Jelf, Q.C. (with him John Rose) for the appellants.—There has been a long series of decisions leading up to the statute 5 Geo. 4, c. 83, under which the appellants have been convicted; but, as the respondent is not now represented, I do not think it necessary to refer to them. This Act is clearly aimed against disorderly persons, and persons who gain their living by begging or asking

POISTOS AND alms in the streets, but persons who have acted as the appellants AKOTHEE have done here are wholly outside the purview of the Act. The HILL.

words of the Act are “every person wandering abroad or placing

himself or herself in any public place, street, highway, court, or 1884.

passage, to beg or gather alms, &c., shall be deemed an idle and Vagrancy – disorderly person within the meaning of the Act.These words Men on strike are much more applicable to ladies who stand at the corners of collecting alms streets on Hospital Saturday, collecting subscriptions for hospitals, workomen. than to the present appellants. If a master can go round in his

brougham to his fellow-masters for subscriptions for masters" associations, it would be very hard that these men, where they do the same thing in a cart, should be placed in the same category as prostitutes. Here the mere bare fact of the appellants having acted as they have done is against them, but there is nothing otherwise objectionable in their conduct.

No one appeared for the respondent.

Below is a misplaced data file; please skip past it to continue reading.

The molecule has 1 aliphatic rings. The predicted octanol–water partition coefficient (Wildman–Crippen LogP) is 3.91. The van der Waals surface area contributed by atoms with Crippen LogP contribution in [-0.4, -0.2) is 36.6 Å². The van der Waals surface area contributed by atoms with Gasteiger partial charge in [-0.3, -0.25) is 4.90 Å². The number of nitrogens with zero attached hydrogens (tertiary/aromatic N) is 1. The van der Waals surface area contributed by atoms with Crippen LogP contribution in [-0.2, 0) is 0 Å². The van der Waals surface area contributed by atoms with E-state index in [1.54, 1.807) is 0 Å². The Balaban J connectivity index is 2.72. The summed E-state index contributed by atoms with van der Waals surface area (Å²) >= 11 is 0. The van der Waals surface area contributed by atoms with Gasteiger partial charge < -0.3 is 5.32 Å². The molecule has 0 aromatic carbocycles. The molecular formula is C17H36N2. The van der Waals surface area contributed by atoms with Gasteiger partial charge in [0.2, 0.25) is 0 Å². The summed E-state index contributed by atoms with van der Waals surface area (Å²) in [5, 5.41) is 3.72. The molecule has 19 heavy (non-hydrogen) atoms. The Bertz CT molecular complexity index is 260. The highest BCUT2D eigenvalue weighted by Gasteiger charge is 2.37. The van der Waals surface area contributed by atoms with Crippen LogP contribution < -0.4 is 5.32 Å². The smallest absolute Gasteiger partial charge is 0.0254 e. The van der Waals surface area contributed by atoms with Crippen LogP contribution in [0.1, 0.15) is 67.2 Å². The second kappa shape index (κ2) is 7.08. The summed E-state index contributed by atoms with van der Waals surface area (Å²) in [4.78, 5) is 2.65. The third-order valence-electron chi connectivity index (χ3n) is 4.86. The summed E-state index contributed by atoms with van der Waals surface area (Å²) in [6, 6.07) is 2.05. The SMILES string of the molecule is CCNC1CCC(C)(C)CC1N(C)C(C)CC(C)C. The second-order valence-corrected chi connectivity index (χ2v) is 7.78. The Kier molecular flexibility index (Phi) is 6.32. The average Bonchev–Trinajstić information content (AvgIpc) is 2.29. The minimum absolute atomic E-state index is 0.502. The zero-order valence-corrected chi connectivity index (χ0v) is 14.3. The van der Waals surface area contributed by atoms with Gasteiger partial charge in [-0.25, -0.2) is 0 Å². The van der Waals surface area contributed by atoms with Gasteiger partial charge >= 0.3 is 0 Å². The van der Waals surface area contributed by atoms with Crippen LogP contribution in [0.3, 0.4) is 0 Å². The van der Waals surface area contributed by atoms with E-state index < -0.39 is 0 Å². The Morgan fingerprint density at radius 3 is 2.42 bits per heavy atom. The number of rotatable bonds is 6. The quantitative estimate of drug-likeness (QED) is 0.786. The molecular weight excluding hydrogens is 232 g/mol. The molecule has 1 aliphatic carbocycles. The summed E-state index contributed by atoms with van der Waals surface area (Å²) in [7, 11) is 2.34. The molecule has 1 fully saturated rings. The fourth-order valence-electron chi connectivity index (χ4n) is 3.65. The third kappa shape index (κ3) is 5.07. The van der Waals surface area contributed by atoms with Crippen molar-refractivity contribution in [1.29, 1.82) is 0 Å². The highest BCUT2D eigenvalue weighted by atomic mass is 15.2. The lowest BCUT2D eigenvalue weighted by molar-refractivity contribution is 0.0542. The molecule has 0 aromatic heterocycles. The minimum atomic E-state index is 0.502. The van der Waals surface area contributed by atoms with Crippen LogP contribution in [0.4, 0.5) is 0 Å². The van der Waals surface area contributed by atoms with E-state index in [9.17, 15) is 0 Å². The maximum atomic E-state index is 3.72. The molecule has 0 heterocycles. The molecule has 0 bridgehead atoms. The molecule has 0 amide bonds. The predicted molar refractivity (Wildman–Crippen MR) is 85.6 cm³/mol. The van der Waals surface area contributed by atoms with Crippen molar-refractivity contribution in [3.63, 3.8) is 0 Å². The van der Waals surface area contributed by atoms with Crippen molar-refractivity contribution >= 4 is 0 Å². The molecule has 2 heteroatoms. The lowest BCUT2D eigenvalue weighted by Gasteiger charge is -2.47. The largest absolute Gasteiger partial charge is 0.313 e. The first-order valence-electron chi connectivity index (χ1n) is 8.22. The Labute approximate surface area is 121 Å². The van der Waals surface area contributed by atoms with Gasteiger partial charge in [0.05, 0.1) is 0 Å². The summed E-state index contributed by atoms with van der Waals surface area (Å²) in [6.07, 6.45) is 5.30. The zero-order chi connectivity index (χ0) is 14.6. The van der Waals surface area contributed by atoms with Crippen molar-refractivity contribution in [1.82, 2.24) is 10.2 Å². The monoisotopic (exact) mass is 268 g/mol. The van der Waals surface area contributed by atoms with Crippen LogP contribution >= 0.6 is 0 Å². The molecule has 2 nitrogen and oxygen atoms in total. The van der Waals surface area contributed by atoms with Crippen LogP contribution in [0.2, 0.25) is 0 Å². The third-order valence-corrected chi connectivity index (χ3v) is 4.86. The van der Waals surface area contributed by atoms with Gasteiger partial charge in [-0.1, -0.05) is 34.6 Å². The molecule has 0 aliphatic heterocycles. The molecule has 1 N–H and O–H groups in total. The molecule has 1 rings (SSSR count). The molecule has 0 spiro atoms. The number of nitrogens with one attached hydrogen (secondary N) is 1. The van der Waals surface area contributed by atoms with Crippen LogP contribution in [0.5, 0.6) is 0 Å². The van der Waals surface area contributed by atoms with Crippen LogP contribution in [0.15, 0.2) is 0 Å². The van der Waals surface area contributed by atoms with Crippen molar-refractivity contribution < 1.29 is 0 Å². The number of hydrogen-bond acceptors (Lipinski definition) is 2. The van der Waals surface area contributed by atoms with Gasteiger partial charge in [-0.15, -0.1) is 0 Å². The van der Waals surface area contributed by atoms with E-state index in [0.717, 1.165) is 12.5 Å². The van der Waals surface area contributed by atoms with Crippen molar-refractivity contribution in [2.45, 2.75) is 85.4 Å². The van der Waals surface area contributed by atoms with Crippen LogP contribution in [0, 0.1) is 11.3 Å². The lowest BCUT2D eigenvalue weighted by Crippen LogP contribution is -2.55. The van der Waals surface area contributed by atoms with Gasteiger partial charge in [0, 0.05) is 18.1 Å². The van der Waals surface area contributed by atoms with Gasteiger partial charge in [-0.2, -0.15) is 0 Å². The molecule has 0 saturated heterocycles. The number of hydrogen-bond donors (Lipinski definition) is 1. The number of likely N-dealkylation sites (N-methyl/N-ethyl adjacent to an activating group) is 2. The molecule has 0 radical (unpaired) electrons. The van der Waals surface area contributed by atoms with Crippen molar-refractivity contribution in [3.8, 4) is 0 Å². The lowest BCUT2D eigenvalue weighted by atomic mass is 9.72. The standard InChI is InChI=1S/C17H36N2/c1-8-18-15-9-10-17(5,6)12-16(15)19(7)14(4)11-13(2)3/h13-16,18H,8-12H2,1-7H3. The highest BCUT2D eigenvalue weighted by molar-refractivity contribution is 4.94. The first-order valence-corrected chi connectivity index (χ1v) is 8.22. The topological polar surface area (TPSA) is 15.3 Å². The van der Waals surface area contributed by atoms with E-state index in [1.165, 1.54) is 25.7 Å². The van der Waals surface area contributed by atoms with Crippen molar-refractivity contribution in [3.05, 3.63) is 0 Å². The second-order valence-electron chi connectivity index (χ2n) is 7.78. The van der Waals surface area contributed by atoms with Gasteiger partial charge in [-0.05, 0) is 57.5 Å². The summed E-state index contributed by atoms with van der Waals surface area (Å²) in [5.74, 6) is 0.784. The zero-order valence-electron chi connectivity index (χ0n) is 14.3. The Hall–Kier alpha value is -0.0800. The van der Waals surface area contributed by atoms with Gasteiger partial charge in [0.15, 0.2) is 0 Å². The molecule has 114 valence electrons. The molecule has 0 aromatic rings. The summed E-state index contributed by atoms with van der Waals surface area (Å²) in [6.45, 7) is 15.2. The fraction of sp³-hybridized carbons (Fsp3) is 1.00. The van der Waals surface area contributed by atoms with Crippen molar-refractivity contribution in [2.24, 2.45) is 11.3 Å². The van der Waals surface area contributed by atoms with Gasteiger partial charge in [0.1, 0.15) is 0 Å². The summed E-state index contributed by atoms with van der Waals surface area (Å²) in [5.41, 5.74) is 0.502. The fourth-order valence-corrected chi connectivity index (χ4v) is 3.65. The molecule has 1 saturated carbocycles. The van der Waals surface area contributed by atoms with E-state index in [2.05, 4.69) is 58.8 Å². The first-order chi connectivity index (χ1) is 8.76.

CAVE, J.--I have come to the conclusion that this conviction ought to be quashed. When we come to look at the statute itself, we find it headed, “ An Act for the punishment of idle and disorderly persons, and rogues and vagabonds." The 3rd section, the others being merely repealing sections, deals with classes who are variously described, and then we come to the clause in question, providing that “every person wandering abroad, or placing himself or herself in a public place, street, highway, court, or passage, to beg or gather alms, &c., shall be deemed an idle and disorderly person within the meaning of this Act,” &c. This means persons of a certain character and course of life, and it seems to me that the proper conclusion to be drawn from these words is, that the Act was directed against a certain class of persons of a peculiar habit and mode of life, namely, those persons who make it their habit and mode of life to wander about and put themselves in streets and highways, there to beg and gather alms, and such persons come within the statute. But if any particular person, for any specific purpose, and not as a regular mode of gaining a living, or for the general object of maintaining himself, but for some particular object, not in itself unlawful, went from house to house to solicit subscriptions, that would not be within the meaning of the statute. Persons, on what is called Hospital Saturday, placed themselves at the corners of public streets, to solicit subscriptions for hospitals, and it had never occurred to anyone that the persons who did so, not seeking anything for their own advantage, and not doing so as a regular habit and mode of life, but for a specific and charitable object, were within the purview of the Act. In the case before us the case finds that the appellants were working men, having their homes and families, but who, in consequence of some disagreements with their masters, were, as it is said, out on strike. There was nothing unlawful in that, and we know that, unfortunately, there are many such disputes between employers

« 이전계속 »